Whenever I meet another person who’s significantly smarter than I am, my brain immediately and involuntarily starts doing this thing where it starts looking for deficits. “Okay, sure, she may understand linear algebra in a way that I’ve never been able to, but I’d be able to understand it too, if I hadn’t devoted so time to developing a sense of humor to be a more well-rounded person.”
It’s complete bullshit, of course. And it should go without saying that it never actually works, because I don’t live in an 80s teen movie where people have one defining trait. And almost every time I’ve met someone frustratingly smarter than I am, they’ve also turned out to be creative, imaginative, and often funny. (And occasionally, infuriatingly, really good-looking as well).
It was a familiar feeling reading Stories of Your Life and Others by Ted Chiang, a collection of short stories seemingly written by someone better than me at understanding linguistics, semiotics, and what it fundamentally means to be human.
Usually my attempts to read science fiction end in failure, even though it’s always seemed like I should be a fan. I think I bounce off “real” sci-fi for the same reason I didn’t enjoy taking astronomy in college: the amazing things that we’ve learned about the cosmos aren’t the result of seat-of-your-pants jaunts on a faster-than-light spaceship navigating through asteroid fields, but from centuries of earthbound study. On a purely intellectual level, I can appreciate the spectacular amount of work and brilliant insight that goes into just gathering images from outer space, but still I was disappointed that astronomy classes turned out to be 1% cool pictures of nebulae and 99% geology and physics. Science fantasy is flashier and more fun than science fiction, and both are orders of magnitude more fun than actual science.
It’s appropriate that immediately before this book, I read Rendezvous With Rama by Arthur C Clarke for the first time. That’s long had a reputation as being a classic of “hard” science fiction, and for good reason: its drama comes almost entirely from insurmountable limitations of physics (along with some conjecture about interplanetary politics) instead of human interaction. Its characters speak in dry monologues, the attempts at humor are almost unforgivably corny, and there’s an air of just-give-her-a-smack-on-the-ass sexism that pervades the whole thing, although to me at least, it comes across as more musty and dated than genuinely misogynist. The only real personality in the book is that Clarke comes across as way into polygamy.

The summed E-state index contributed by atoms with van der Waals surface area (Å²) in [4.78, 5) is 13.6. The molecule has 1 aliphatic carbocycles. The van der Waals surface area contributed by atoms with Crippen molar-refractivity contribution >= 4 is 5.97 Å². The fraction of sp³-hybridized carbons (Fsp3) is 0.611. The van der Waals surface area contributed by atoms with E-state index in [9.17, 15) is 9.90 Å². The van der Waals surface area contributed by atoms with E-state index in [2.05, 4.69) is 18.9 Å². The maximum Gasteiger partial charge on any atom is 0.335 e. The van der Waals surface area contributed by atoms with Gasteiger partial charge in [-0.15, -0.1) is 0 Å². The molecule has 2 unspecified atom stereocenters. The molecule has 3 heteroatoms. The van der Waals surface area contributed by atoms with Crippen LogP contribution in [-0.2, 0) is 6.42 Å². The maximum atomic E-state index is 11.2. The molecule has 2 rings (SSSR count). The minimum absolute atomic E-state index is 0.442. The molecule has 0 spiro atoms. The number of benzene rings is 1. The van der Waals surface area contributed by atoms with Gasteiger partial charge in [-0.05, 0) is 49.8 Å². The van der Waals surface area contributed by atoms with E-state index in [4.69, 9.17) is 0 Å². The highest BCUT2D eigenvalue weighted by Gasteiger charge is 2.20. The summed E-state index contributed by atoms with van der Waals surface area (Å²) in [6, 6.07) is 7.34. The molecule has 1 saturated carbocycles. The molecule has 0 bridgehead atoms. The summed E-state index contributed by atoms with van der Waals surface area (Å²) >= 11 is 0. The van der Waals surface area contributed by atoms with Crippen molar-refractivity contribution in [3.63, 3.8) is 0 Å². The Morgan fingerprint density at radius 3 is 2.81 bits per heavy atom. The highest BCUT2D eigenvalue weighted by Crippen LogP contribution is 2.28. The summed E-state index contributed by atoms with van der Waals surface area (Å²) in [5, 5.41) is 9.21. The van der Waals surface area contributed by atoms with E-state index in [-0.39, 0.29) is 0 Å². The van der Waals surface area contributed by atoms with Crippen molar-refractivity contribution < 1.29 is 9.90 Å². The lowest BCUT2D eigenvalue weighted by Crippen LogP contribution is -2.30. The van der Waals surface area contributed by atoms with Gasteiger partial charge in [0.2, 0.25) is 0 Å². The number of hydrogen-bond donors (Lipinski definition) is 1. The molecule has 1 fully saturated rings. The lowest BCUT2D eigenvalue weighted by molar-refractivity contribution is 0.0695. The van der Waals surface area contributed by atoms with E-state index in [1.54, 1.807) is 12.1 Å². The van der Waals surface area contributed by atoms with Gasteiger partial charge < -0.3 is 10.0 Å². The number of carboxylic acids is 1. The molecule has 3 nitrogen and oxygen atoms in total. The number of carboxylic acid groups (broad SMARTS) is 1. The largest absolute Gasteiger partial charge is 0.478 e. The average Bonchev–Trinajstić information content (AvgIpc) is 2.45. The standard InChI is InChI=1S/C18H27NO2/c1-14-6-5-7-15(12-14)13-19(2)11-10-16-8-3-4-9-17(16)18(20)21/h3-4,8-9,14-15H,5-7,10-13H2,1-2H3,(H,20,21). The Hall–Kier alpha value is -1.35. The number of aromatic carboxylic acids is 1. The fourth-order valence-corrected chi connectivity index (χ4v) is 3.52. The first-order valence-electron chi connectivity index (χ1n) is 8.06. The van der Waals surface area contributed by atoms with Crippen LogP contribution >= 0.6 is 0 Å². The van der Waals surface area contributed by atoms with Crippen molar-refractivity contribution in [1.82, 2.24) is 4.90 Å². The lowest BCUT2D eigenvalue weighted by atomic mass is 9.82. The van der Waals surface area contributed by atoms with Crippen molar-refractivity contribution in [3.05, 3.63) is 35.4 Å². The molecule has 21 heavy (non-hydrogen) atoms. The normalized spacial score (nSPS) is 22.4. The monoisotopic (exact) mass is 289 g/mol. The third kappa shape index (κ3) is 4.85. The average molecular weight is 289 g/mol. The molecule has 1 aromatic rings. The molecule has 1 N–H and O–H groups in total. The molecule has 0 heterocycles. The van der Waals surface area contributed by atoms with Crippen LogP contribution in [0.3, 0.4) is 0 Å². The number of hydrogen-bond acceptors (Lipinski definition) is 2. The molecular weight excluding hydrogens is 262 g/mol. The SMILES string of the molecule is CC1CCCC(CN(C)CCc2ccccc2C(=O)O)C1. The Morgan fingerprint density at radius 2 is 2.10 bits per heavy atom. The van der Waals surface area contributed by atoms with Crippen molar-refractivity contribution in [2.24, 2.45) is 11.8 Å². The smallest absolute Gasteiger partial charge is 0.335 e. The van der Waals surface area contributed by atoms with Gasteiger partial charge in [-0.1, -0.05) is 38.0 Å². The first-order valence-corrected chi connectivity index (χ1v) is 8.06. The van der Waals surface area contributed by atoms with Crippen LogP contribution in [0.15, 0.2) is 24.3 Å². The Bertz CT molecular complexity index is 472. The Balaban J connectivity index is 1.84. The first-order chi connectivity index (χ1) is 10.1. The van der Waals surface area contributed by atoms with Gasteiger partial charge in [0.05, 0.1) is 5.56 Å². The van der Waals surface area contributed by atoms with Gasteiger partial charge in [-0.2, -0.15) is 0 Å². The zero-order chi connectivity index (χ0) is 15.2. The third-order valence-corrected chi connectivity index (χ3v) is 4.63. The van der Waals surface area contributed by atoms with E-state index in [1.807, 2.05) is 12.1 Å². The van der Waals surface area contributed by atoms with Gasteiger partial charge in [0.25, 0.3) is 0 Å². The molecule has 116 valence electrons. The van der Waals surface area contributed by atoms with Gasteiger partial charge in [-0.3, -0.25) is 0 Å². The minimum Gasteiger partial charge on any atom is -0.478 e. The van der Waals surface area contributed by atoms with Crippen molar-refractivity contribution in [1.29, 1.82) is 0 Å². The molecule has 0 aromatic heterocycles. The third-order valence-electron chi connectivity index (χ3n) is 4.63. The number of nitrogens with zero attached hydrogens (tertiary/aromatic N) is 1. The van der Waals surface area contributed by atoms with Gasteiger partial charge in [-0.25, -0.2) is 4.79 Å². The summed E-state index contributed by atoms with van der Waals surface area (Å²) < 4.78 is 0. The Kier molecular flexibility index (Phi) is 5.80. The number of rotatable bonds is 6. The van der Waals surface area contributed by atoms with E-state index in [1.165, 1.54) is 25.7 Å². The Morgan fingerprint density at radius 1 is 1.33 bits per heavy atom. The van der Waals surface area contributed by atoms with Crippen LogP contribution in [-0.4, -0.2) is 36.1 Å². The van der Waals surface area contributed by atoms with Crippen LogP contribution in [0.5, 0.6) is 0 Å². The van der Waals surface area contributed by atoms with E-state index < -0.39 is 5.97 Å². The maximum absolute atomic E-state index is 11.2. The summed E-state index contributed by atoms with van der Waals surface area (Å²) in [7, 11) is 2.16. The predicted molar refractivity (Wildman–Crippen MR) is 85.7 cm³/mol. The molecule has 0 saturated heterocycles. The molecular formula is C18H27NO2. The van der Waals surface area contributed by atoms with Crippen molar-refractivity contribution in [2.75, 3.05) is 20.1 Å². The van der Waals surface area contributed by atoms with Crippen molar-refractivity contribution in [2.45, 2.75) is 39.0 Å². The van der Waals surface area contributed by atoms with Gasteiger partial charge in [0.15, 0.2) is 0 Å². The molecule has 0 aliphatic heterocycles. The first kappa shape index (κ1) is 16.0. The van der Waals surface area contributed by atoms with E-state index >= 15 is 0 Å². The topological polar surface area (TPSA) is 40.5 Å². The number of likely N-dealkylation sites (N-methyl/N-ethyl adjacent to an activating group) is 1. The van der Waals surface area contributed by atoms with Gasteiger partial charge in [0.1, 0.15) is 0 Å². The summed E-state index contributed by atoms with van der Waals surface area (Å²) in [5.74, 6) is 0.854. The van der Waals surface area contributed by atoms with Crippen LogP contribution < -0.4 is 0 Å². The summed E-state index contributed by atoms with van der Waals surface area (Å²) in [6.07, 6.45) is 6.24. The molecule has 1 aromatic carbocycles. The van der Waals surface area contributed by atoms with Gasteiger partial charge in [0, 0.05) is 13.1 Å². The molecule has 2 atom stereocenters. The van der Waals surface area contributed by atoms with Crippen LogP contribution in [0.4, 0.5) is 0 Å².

The preface to the edition of Rendezvous with Rama that I read acknowledges the weakness of character development, but gives it a pass because the book isn’t “about” that. It’s a stereotype about science fiction that I’ve long just accepted as true: a story can either have scientific rigor or good character development, but never both, because they’re inherently mutually exclusive.
The aspect I love the most about Stories of Your Life and Others is that it completely refutes that idea. It takes concepts from science fantasy (and high fantasy), tells them with the rigor of science fiction, and uses them to explore some of the same ideas as contemporary literary fiction. Most of the stories in this book are deeply, profoundly human.
And they don’t use the crutch of direct allegory to make their point — like using the story of an android to ask what makes us human, which can be well-told and effective, but is still processed intellectually. The stories in this book explore a fantastic premise in all its permutations, layering on idea after idea to leave the reader with less of a conclusion and more of a feeling. I didn’t understand “Division by Zero,” for instance, and I still don’t. Even (especially?) after reading Chiang’s afterword describing the impetus for the story, I don’t feel like I can understand the depth of its premise, or fully appreciate the implications of its premise. And still, it left me feeling shaken, in a way even more troubling because I couldn’t explain it. I had to put the book down and couldn’t go back to it for a couple of weeks.
That’s why I can’t say I loved the book, even though I wouldn’t hesitate for a second to call it genius. I do think the stories at the end of this collection were well told but felt either a little predictable or a little too direct when compared to the others, but honestly only suffer when compared to the strength of the first few stories. But more than that, it took an emotional toll on me, as if I’d read seven complete novels in the time I’d intended to read one. I’d expected a short story collection to be a light read, but it was anything but. These short stories don’t feel like sketches, but like sucking on bullion cubes of densely-concentrated ideas.
I haven’t yet seen Arrival, but it’s such a beautiful idea that makes perfect sense for a movie translation. And I’ve already got Chiang’s latest collection, Exhalation, but I’m not eager to jump into it right away. One of the review blurbs calls it “relentless,” and there’s a story called “Anxiety is the Dizziness of Freedom,” both of which make me think I need to take a break first and read something lighter. I can tolerate somebody being smarter than me, and I can tolerate somebody being more insightful than me, but pulling both at once just seems unfair.